This week marks the end of this season’s #FashionWeek, where every year designer icons gather first in New York, Milan, London, and now Paris to showcase new collections to the public. Fashion is one of the biggest industries in the world. It accounts for 2% of global Gross Domestic Product (GDP) and employs billions of people worldwide.

However, having good fashion sometimes makes a bad impact. From water pollution and waste, to immense greenhouse gas emissions, and slave-labor-like environments, the negative effects of the fashion industry are significant.
As the second largest industrial polluter, it is responsible for 10% of global carbon emissions. Global greenhouse gas from textile production tops the charts at an estimated 2.8 billion tons annually, which is more than all international flights and maritime shipping combined.

Dying batik fabric in Phrae, Thailand Source: Anirut Rassameesritrakool/Pond5

Large amounts of water are required to make garments through the buffering, softening, dyeing, and rinsing processes. In fact, it takes 2,700 liters to make one cotton T-shirt, which is around the same amount one person drinks in 2.5 years.

Even worse, the leftover water becomes saturated with toxic chemicals. In developing countries, where most production takes place, environmental laws are scarce and these toxic chemicals are usually dumped into waterways, contaminating the water supply, leaching into the soil, and damaging agricultural processes.

In addition polyester, a type of plastic fiber, is the most common fabric used in the industry. It also has a detrimental impact on our waterways: when garments made out of polyester are washed in a washing machine, millions of particles invisible to the naked eye are shed. Wastewater treatment plants are not equipped to filter them out so with every wash, more and more polyester pieces are filling our ocean. Unfortunately, these particles are usually eaten by small organisms who are then consumed by larger species, allowing the toxins to accumulate up the food chain, eventually to fish and shellfish eaten by humans.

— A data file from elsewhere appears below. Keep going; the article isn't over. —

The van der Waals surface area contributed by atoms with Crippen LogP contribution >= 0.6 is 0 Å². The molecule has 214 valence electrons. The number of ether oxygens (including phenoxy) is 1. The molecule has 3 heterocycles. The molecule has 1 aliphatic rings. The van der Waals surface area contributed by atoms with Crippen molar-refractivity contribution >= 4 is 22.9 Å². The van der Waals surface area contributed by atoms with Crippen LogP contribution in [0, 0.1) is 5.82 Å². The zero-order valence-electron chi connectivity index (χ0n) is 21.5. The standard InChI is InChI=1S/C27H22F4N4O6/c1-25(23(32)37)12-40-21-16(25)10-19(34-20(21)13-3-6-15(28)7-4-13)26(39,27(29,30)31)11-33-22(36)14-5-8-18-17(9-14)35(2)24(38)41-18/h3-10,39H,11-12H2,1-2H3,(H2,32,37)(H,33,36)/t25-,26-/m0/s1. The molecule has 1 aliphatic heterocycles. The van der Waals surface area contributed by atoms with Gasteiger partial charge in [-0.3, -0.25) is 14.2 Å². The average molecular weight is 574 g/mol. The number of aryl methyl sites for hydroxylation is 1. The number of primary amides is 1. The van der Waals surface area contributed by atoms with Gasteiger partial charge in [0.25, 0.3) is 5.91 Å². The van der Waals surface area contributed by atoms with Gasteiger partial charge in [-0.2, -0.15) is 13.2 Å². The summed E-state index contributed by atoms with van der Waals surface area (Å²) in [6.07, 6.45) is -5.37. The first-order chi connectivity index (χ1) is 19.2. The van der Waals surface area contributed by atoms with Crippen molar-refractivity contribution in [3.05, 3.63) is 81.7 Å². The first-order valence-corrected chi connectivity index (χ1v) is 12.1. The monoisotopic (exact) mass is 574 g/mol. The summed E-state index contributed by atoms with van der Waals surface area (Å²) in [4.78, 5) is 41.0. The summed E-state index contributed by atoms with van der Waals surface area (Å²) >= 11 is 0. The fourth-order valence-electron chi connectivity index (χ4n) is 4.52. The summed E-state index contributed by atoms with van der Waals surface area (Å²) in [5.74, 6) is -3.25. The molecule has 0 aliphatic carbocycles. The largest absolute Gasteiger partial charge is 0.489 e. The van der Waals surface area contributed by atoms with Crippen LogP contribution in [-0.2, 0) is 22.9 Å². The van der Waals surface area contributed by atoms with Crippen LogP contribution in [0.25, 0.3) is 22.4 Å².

Workers in the Fong Yean Factory of Phnom Penh, Cambodia sew which supplies Coles. Oxfam Australia

Landfill in Arizona, USA Source: Credit: Alan Levine/flickr

Many fashion factory workers work eleven hours a day, six days a week, are paid minimally, all while being exposed to noxious chemicals. According to Oxfam Australia report more than 80% of these workers are women, they are predominantly young, and often from poor rural backgrounds. Working conditions are terrible and buildings aren’t always safe. In 2013, a factory in Bangladesh collapsed, killing more than 1,100 people and injuring another 2,500. Most of the victims were female garment workers.

Another unintended consequence of the fashion industry is the increasing level of textile waste.

Cheaply priced clothing is cheaply made. These garments end up in the trash after short period. The True Cost, a documentary examining the fashion industry, states that the average American tosses 82 pounds of clothing waste per year, meaning that the United States throws out 11 million tons. Today we purchase 400% more clothing than we did 20 years ago. It is easy to forget that these garments are likely not biodegradable, meaning that they will sit in landfills for hundreds of years.

Want to look good and do good by making the right fashion choices? Here is what you can do as a consumer:

  • Buy less
  • Don’t throw old clothes in the trash. If they’re clean donate them. Recycle, fix,  or repurpose others
  • Choose quality over quantity
  • Start a clothing swamp. Exchange clothes you’re tired of with friends and family.
  • Buy second hand
  • Pressure companies to make good decisions and have a transparent supply chain

Want more information? Read The Ellen MacArthur Foundation report A new textiles economy: Redesigning Fashion’s Future.

#EarthsCall #FastFashion #FashionWeek


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